Transatlantic – The Whirlwind

December 15, 2009
Insideout Music
Number of discs: 1

The dawn of the millennium saw four of progressive rock’s finest join together to form the supergroup, Transatlantic: Neal Morse (lead vocals, guitar, keyboard), Roine Stolt (lead vocals, guitar), Mike Portnoy (drums, vocals), and Pete Trewavas (bass). Their two seminal albums, tours and DVDs redefined prog’s artistic and commercial possibilities with a combination of modern and traditional prog, classic pop sensibilities, and mind-blowing performances.

The stars that burn brightest often burn fastest, though; after two years, the members went their separate ways and Neal Morse left mainstream music altogether. The four remained friends, but when asked about the prospect of a reunion, responded that it was not likely. Fans kept the faith but realists moved on.

In the ensuing years, the four worked tangentially, with the exception of Mike Portnoy and Neal, who collaborated on Morse’s solo work. Nonetheless, Mike was surprised when Neal called him, suggesting a reunion. Morse had been working on a 45-minute piece entitled, “The Whirlwind”. As he progressed, it began to take on the characteristics of a Transatlantic epic. After hearing it, Mike agreed. They reached out to Pete and Roine, and asked them to consider a reunion. After six years, the answer came faster than either expected: “Absolutely.”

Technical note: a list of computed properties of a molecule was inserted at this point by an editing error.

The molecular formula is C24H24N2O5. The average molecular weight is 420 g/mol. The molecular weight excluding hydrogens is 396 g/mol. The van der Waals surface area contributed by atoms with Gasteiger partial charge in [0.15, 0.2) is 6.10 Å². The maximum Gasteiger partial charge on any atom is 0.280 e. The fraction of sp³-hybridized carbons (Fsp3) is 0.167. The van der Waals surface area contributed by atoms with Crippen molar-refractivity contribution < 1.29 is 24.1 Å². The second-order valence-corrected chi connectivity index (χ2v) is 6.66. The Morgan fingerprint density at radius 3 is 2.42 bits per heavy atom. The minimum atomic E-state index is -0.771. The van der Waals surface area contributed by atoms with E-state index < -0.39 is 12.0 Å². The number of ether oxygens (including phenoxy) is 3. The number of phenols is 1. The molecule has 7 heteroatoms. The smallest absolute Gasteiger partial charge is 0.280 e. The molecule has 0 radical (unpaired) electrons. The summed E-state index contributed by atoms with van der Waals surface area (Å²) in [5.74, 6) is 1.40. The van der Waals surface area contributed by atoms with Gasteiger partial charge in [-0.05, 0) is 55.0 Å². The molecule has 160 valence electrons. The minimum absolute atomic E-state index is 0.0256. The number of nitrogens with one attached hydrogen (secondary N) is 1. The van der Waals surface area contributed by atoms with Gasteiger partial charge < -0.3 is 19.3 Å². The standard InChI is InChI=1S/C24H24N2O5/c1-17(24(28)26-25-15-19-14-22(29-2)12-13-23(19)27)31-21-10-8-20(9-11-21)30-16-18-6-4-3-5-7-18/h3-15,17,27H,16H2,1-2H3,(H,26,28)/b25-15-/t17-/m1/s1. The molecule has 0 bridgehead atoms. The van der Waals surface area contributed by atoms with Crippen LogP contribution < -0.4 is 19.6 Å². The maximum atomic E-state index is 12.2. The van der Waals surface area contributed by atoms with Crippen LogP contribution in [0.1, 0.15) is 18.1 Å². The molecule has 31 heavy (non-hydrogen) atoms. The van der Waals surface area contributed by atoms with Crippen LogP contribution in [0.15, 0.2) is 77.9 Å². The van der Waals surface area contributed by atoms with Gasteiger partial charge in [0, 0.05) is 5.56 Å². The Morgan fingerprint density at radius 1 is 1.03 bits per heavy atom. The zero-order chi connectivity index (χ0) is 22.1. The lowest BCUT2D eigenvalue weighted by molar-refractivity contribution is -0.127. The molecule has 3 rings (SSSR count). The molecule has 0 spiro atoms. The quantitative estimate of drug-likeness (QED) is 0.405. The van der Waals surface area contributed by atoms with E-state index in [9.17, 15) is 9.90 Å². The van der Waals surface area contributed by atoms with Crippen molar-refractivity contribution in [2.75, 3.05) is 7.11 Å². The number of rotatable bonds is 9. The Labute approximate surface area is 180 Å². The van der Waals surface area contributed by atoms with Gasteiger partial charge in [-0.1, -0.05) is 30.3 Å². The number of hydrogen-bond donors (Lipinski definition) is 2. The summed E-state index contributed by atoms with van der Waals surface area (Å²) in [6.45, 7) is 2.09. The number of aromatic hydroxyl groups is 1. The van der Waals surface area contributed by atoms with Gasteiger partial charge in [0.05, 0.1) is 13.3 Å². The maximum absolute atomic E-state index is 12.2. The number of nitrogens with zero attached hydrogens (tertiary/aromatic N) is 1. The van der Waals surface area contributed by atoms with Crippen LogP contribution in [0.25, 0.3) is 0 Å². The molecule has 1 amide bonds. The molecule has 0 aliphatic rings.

Roine, Pete and Mike converged on Neal’s studio on July 15th. All four lent their voice to Neal’s piece, transforming it from an unfinished work to a collective masterpiece. The writing continued fast and furiously, spawning extensive new material. Soon, the band had enough music for two albums.

“The Whirlwind” had an ideological concept that guided the album’s initial musical evolution. On this foundation, the band began developing an overarching theme, and a lyrical narrative around it. Their collective vision emerged with a whirlwind as a metaphor for the unyielding fury of life’s turbulence, longing, and uncertainty. And that somewhere, in the storm’s eye, is peace. Lyric writing then began, in earnest.

Composition was complete, but significant work remained. The music now needed to be performed, and a lyrical narrative established. The band’s tradition is to favor playing over production, and the best performances were captured. Engineer Jerry Guidroz’s long-time experience with the group resulted in their finest sounding effort to date.


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